OT: Zechariah 12:1-13:9
Like yesterday, I got a bad case of whiplash from the reversal that happened between chapters 12 and 13. In chapter 12, it's all good for Judah. God is going to make Judah "a cup that sends all the surrounding peoples reeling" (2), "an immovable rock" (3), "a firepot in a woodpile," and "a flaming torch among sheaves" (6). In other words, Judah is going to kick some serious booty. The oracle further says that, "on that day the Lord will shield those who live in Jerusalem, so that the feeblest among them will be like David, and the house of David will be like God, like the angel of the Lord going out before them" (8). Whoa. That is some forceful imagery. If this section were graphed according to the positivity of the images, 10:8 would definitely be the high point.
It starts to go downhill from there. It also starts to get weird. Verse 10 says, "And I will pour out on the house of David and the inhabitants of Jerusalem a spirit of grace and supplication. They will look on me, the one they have pierced, and they will mourn for him as one mourns for an only child, and grieve bitterly for him as one grieves for a firstborn son." Okay, I had a little bit of trouble with "person" here. We start out in the first person, and the first person is clearly God. God will "pour out on the house of David and the inhabitants of Jerusalem a spirit of grace and supplication." Yes, the "I" there is clearly God. The first person continues in the next sentence, which says, "The will look on me, the one they have pierced." So...you would think the "I" there is God, too, right? But when and how did they pierce God? What does that even mean? For a Christian, the answer is obvious, right? This is a reference to Jesus. Even John 19:37 quotes this verse when telling of the crucifixion. And honestly, I can think of no other explanation, even if I wasn't a Christian. God being pierced? It makes no sense.
But...neither does the rest of today's reading, in light of the Christological interpretation (not sure if I used that word right). For one thing, it says that everyone in the area would mourn the pierced God's death, and they didn't when Christ died. Also, chapter 13 continues the prophecy with, "On that day." So it is clearly linked with the events of the preceding verses. And it says that on that day, God would get rid of all the idols, and there would be no more false prophets, and parents would stab their own kids if they prophesied falsely. And again, I saw none of that in the NT.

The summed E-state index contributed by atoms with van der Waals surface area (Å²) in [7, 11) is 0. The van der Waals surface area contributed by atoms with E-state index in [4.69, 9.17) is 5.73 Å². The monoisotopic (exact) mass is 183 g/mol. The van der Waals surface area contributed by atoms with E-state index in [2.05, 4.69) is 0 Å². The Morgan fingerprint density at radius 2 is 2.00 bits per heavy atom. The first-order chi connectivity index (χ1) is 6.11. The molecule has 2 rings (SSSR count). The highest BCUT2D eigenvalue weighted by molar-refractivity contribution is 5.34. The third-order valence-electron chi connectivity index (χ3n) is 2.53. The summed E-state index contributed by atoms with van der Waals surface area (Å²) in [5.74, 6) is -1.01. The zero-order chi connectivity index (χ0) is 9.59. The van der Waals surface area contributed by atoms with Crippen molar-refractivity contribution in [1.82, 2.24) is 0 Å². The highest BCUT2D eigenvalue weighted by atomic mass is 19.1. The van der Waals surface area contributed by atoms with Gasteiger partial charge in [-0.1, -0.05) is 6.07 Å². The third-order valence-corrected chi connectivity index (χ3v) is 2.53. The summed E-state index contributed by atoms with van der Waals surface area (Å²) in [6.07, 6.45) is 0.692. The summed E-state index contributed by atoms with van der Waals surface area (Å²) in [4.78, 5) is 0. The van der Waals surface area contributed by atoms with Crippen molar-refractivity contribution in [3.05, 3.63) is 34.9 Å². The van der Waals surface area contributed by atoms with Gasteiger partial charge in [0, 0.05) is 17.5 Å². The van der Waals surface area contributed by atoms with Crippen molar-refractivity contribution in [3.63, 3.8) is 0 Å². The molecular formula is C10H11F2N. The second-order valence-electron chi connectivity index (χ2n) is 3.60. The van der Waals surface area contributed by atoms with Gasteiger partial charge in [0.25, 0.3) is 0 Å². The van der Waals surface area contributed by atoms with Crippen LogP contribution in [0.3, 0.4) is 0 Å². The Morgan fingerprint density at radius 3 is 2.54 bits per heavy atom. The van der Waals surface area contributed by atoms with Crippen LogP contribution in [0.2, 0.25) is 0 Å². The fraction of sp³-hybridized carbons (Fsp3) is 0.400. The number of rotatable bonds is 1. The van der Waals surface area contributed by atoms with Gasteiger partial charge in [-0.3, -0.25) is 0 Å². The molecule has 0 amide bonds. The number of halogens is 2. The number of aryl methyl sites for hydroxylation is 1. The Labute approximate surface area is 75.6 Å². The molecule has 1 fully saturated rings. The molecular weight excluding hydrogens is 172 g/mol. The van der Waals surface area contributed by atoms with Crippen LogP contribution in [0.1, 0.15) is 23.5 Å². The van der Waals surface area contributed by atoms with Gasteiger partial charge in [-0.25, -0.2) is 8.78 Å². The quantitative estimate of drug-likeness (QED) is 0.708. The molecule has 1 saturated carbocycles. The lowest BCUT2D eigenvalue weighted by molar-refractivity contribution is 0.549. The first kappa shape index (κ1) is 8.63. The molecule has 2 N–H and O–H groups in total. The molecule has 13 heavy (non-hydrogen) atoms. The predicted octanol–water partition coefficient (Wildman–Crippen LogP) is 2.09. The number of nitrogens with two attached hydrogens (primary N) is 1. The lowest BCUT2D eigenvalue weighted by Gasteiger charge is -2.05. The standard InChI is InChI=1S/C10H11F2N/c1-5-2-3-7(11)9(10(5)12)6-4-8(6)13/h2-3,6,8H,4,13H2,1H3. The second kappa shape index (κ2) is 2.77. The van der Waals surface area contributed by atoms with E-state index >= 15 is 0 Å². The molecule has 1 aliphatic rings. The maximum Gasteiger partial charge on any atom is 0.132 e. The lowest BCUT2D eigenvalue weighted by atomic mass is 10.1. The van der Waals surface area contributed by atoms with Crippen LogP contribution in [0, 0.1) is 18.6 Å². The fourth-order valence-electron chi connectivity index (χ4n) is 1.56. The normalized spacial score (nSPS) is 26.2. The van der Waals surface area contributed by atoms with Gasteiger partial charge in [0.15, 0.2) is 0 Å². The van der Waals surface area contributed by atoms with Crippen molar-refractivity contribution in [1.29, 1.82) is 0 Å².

Like I said earlier, I still can't see another explanation for that verse besides that it was about Christ. It makes absolutely sense to me apart from God becoming a man and getting pierced. But I don't really understand how the rest of the prophecy is about Him.
I feel compelled to try and make it make sense on the blog, but like I have said all along, I'm not the Bible's apologist. It can speak for and handle itself. I am just a student trying to learn. And I have so many questions. Maybe further study on prophecy will one day shed light on these questions. Maybe not. My hope, though, is that just by asking them, I can grow closer to God. I ask questions about the things and people that I care about, that I want to know better. And that's what I'm reading the Bible as honestly as possible; I want to honestly know the God who gave it to me.
NT: Revelation 19:1-21
We are nearing the end. The bridegroom is coming for the bride, and the wedding feast is about to take place. I don't know that I ever understood that the wedding feast would involve eating all the bad guys (17-18), but then again, I'm thinking that all of this language is highly figurative. After all, the bridegroom kills all the bad guys with a sword that comes out of his mouth, so....it doesn't really seem literal.
Speaking of figurative language, I love the imagery in verses 7-8:
"'Let us rejoice and be glad
and give him glory!
For the wedding of the Lamb has come,
and his bride has made herself ready.
Fine linen, bright and clean,
was given her to wear.'
(Fine linen stands for the righteous acts of the saints.)"
I love the image of the collective church waiting as a bride for Christ to return, and especially that her beautiful clothes are the "righteous acts of the saints." That is beautiful to me.
The bridegroom is a warrior. Before he gets his bride, he must vanquish all his enemies. Apparently, his main enemies are the beast and the false prophet, and both of them are thrown into a lake of fire (20). Clearly, I don't know what the beast and the false prophet stand for, but the clear image is that when Christ returns, it will be really good news for some people, and really bad news for other people. So, it is both exciting and really sobering to realize the import of these events.
One verse that stood out to me today was verse 10:
"His pleasure is not in the strength of the horse,
nor his delight in the legs of a man;
the Lord delights in those who fear Him,
who put their hope in his unfailing love."
There is a lot to say about this verse, but here is its application to me: I tend to really prize human effort, to prize efficiency, dependability, productivity. If I am not being efficiently productive, I often feel like a failure. This verse reminds me that God is not impressed with man's efficiency or his productivity. What he wants is not my best, most efficient and productive efforts at life; what he wants is my heart and my faith.
King Lemuel warns his son not to chase women and wine. He makes a pretty valid point that someone with everything shouldn't even need wine. Wine should appeal more to people who are hopeless and desperate than to future kings--or people who have responsibilities (5).